Americans used to celebrate and welcome (or at least tolerate) immigrants coming to our shores. But that hasn't been the case, really, in scores and scores of years. Fears of "stolen jobs" (mostly groundless) and "welfare chiselers" (not always so groundless) feed the malice directed at newcomers.
Of course, we try to make exceptions for people fleeing truly despotic realms, but...that's easier said than done.
The U.S. usually allows Cubans fleeing their country to stay, for example--but only if they make it to U.S. soil. So the Coast Guard patrols the waters, making sure few reach land.
This collaboration with totalitarian Cuba puzzles most of us. And even the staunchest anti-immigrant Americans were a bit shocked this month at how quickly eight of the autonauts were shipped back to Cuba. No matter how anti-immigrant many Americans may be when talking about jobs or schools or food stamps, sometimes when they see actual immigrants teeming valiantly towards us they show more compassion than their government does.
It's sad: the only reason that Luis Grass and his wife and child were sent to Guantanamo rather than Cuba proper--pending a final determination of their case--was a result of their previous attempt, when Grass started a legal process to gain a legit emigre status.
The American government was not effectively moved by the genius and perseverance of these Cubans. Only paperwork impresses it.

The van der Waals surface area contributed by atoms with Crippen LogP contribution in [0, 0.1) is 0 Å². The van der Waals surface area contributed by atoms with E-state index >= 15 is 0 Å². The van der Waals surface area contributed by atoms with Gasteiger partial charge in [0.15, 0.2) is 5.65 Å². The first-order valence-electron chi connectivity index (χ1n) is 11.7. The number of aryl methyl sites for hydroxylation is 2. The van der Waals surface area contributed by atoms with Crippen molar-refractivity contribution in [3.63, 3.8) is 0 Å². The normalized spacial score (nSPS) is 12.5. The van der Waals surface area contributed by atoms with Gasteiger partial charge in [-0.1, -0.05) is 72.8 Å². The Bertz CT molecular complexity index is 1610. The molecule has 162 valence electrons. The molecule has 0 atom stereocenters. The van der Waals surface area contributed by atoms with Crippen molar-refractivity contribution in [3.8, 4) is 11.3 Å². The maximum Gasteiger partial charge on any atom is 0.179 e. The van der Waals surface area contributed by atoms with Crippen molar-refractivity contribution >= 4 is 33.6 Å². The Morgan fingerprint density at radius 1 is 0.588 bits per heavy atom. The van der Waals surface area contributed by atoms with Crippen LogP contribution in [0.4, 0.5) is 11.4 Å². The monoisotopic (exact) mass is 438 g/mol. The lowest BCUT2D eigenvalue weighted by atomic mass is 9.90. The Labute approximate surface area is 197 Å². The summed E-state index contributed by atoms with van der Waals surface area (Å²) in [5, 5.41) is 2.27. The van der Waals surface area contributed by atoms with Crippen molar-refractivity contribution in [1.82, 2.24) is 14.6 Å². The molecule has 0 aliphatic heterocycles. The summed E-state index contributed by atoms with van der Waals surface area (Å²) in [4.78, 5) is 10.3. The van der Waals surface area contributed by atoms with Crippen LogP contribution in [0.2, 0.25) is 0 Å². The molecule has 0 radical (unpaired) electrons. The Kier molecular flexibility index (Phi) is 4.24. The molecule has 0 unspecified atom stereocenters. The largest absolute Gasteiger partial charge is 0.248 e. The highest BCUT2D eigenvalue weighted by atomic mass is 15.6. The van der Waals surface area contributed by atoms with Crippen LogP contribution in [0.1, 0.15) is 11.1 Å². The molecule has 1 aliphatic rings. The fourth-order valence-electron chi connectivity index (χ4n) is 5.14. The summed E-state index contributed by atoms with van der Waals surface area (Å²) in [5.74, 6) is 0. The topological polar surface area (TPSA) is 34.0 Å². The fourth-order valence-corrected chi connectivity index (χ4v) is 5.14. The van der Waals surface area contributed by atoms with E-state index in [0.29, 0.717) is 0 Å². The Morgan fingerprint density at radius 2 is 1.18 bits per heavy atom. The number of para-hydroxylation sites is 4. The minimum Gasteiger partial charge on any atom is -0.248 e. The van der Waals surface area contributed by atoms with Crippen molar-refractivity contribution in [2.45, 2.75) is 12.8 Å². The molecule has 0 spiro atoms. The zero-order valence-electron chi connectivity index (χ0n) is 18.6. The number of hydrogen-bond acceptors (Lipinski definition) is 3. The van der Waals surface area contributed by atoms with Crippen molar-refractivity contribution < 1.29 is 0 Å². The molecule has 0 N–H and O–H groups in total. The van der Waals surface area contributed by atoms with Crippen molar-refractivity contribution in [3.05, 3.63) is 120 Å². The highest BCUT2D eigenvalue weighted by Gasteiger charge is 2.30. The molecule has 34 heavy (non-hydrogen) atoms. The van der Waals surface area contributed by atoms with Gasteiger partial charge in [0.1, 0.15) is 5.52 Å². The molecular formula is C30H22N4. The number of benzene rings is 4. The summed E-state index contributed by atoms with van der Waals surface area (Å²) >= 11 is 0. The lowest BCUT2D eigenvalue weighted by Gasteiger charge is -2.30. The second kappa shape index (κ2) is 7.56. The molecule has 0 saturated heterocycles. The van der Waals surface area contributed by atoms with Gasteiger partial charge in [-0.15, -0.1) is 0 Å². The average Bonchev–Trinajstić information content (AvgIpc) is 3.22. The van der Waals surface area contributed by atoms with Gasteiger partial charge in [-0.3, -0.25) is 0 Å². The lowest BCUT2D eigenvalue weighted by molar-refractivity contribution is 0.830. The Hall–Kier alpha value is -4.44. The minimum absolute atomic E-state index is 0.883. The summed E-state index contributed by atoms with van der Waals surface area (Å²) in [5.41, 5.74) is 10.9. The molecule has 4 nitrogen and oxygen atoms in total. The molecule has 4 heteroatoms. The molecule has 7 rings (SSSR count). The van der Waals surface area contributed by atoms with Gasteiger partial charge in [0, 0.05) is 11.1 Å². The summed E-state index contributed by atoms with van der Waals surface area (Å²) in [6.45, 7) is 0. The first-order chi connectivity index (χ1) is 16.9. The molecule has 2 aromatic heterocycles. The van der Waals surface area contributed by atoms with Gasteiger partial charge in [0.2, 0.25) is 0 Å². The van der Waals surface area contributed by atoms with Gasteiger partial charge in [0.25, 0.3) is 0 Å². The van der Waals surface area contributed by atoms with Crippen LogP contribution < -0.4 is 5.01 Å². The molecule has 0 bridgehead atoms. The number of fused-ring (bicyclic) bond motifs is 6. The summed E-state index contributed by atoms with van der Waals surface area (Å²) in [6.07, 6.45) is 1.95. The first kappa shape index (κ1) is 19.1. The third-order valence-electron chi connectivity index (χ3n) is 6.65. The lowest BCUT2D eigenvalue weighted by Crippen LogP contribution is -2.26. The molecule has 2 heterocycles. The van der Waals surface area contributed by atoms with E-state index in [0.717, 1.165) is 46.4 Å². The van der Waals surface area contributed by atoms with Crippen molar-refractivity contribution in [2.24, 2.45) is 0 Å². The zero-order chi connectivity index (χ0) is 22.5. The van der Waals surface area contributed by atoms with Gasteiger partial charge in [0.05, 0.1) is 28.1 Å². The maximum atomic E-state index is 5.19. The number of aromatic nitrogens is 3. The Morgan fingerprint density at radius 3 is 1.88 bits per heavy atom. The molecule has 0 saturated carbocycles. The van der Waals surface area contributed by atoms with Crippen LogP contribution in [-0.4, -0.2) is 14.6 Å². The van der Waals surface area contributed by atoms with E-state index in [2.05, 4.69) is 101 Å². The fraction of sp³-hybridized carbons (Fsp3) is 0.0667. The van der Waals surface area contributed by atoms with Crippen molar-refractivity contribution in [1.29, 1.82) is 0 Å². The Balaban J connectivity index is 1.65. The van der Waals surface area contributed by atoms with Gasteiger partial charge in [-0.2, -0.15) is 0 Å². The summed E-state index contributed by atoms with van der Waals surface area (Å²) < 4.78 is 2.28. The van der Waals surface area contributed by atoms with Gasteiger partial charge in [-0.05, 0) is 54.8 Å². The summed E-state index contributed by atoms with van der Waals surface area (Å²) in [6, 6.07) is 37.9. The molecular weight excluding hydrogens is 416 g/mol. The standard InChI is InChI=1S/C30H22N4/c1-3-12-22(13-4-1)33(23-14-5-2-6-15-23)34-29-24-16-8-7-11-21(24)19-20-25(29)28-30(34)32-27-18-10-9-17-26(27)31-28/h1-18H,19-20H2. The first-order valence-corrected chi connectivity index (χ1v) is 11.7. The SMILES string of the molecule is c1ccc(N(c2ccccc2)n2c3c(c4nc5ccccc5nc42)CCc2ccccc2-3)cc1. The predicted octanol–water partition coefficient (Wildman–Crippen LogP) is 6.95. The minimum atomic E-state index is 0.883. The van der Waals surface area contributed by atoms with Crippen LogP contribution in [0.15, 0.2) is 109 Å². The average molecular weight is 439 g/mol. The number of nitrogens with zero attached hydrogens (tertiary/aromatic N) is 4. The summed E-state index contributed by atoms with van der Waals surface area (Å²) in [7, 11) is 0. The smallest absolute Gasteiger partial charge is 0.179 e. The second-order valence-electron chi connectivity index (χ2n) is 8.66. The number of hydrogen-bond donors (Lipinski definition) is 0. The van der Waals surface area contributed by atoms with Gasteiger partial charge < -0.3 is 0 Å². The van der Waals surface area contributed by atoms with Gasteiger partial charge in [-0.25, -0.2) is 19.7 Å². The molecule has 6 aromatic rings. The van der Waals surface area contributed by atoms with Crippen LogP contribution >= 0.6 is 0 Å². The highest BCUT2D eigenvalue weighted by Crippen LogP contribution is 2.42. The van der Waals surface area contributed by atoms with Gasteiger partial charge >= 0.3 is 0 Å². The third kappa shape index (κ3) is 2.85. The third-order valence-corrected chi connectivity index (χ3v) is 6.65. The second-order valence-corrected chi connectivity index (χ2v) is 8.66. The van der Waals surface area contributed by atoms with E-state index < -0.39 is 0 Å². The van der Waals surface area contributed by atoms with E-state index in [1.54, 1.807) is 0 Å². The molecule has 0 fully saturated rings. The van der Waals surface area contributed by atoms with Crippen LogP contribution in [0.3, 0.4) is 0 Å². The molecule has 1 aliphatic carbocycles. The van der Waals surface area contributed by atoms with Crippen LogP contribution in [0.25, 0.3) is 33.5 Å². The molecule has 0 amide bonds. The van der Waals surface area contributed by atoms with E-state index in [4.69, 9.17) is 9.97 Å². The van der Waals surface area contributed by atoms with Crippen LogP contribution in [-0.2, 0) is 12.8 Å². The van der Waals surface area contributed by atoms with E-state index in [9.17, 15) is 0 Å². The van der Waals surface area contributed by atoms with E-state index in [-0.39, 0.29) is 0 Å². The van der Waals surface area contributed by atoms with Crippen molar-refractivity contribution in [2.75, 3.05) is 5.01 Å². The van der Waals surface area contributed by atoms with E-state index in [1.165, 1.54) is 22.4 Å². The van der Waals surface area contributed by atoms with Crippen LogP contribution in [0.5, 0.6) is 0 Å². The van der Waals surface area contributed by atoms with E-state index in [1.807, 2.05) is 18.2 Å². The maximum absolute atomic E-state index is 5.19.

This American style saps our spirit with evasion, fear, and bureaucracy.
What To Do?
There is a great deal of unreasonable fear about foreigners. Yes, in today's foreign policy context we should be cautious with Muslims heading our direction. But we have next to nothing to fear from Cuban refugees who float the 90 miles from their collectivist prison.
America should have been able to welcome all eleven autonauts.
Our biggest obstacle is, actually, the welfare state. A freer market could accommodate all sorts of new entrants. But the welfare state is different, which is something I try to make clear in my Common Sense e-letter. In a market, every benefit is two-sided: both parties to any exchange gain. The benefits a person receives from the state, however, are benefits that have been taken from someone else, with no direct compensation for the loss. It's no wonder that Americans aren't thrilled about being taxed to support strangers from other lands; we're supporting enough native-born strangers, already.
And it's no wonder that America became less and less welcoming of immigrants as the welfare state grew.
So the question becomes, how to attract immigrants who want opportunity more than a free ride?
Not long ago Californians advanced a notion through the citizen initiative process, Prop. 187: prevent illegal immigrants from collecting benefits. It was not that radical of a notion, actually; much of Western Europe has a similar two-tiered approach to the welfare state. But in America this raised a firestorm, especially among people who believe that the only real rights are rights to a handout, not the right to be free. Not surprisingly, the infamous Gray Davis would not defend the voter-enacted measure in court. So the idea fell by the wayside.
But if something like it had become the law of the land--something more radical yet, like preventing (for a time, anyway) all newcomers from treating state-offered handouts as their entitlement--perhaps all eleven freedom-seekers in that green Buick could have landed on our shore. And maybe they would have met a parade instead of men with guns; maybe they could have been greeted in style, not taken back to prison.
The saga of the green Buick and its voyagers should have been a happy one. But now, for those who yearn to once again make the American spirit something about freedom, America's immigration policy can't help but end the tale on a sad note.
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